PEOPLE, PEACE, PLANET: PATHWAYS FORWARD
The G20 Interfaith Forum offers an annual platform where networks of religiously linked and faith-inspired actors engage on global agendas within the broad framework of the United Nations Sustainable Development Goals (SDGs). This document highlights priority recommendations that emerged from the June 7-9 Forum in Tokyo, introduces policy briefing papers, and notes topics under review. It complements and elaborates on core recommendations on that were presented prior to the June 28-29 Osaka G20 Leader Summit.
Recommendations for the
G20 Leaders and Religious Networks
following the G20 Interfaith Forum 2019
- Religious Roles in Peacebuilding
- Children’s Rights, Youth Voices and Education
- Protecting the Planet
- Rule of Law and Freedom of Religion or Belief
- Human Trafficking and Modern Slavery
- Refugees and Migration
- Aging Societies and Health
- Religious Literacy and the Media
- Structural Inequality and Gender Inequality
- Cultural Heritage
About the G20 Summit Process and G20 Interfaith Forum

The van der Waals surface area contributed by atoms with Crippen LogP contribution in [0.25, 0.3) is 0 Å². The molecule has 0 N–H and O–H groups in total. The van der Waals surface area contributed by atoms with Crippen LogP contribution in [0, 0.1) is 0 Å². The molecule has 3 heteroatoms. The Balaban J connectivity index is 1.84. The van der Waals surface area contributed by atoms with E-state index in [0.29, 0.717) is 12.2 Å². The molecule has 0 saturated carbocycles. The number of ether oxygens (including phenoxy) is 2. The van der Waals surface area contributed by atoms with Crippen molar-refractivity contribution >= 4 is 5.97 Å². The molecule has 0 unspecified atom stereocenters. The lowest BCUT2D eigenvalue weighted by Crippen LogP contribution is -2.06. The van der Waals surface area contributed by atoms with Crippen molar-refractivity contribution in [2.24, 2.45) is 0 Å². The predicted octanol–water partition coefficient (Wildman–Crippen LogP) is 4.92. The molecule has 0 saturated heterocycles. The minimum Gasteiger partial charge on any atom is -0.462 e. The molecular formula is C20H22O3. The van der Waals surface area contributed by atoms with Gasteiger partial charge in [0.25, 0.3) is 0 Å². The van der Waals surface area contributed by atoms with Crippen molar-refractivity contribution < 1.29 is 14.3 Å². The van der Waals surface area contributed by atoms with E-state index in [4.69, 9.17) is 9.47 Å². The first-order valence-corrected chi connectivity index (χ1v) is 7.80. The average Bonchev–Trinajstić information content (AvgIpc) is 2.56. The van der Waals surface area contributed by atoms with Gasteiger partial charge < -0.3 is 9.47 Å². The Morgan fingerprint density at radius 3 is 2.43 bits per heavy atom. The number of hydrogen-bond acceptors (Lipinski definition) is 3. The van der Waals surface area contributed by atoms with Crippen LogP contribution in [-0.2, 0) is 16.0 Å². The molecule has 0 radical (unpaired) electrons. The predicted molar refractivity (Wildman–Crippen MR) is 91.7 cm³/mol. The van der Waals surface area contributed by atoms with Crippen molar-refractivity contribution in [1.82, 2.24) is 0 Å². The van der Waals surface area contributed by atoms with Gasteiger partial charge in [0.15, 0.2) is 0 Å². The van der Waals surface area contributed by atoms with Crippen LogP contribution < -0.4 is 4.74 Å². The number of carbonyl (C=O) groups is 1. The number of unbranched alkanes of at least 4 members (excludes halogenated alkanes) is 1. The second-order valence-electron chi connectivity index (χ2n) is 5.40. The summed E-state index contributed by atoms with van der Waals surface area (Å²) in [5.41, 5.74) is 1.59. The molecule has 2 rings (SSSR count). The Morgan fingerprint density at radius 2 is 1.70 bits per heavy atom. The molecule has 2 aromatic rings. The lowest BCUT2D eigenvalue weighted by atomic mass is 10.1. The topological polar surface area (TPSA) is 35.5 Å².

G20 Summits, ministerial meetings, and engagement groups play important roles in setting global agendas and in spurring action to address critical contemporary issues facing the world. The “Group of 20” (19 individual countries and the European Union) accounts for two-thirds of the world’s population and more than 80 percent of the world’s gross domestic product (GDP). The annual leaders’ summit, formally the “Summit on Financial Markets and the World Economy,” was initially convened to address problems precipitated by the 2008 global financial crisis. Its focus has since expanded beyond an initial agenda centered on global economic challenges to address far broader issues. In 2016, leaders endorsed the “G20 Action Plan on the 2030 Agenda for Sustainable Development” to align the G20’s work with the 2030 Agenda. The president and host country of the G20 summit, which rotates annually, also define priorities for the G20 to address.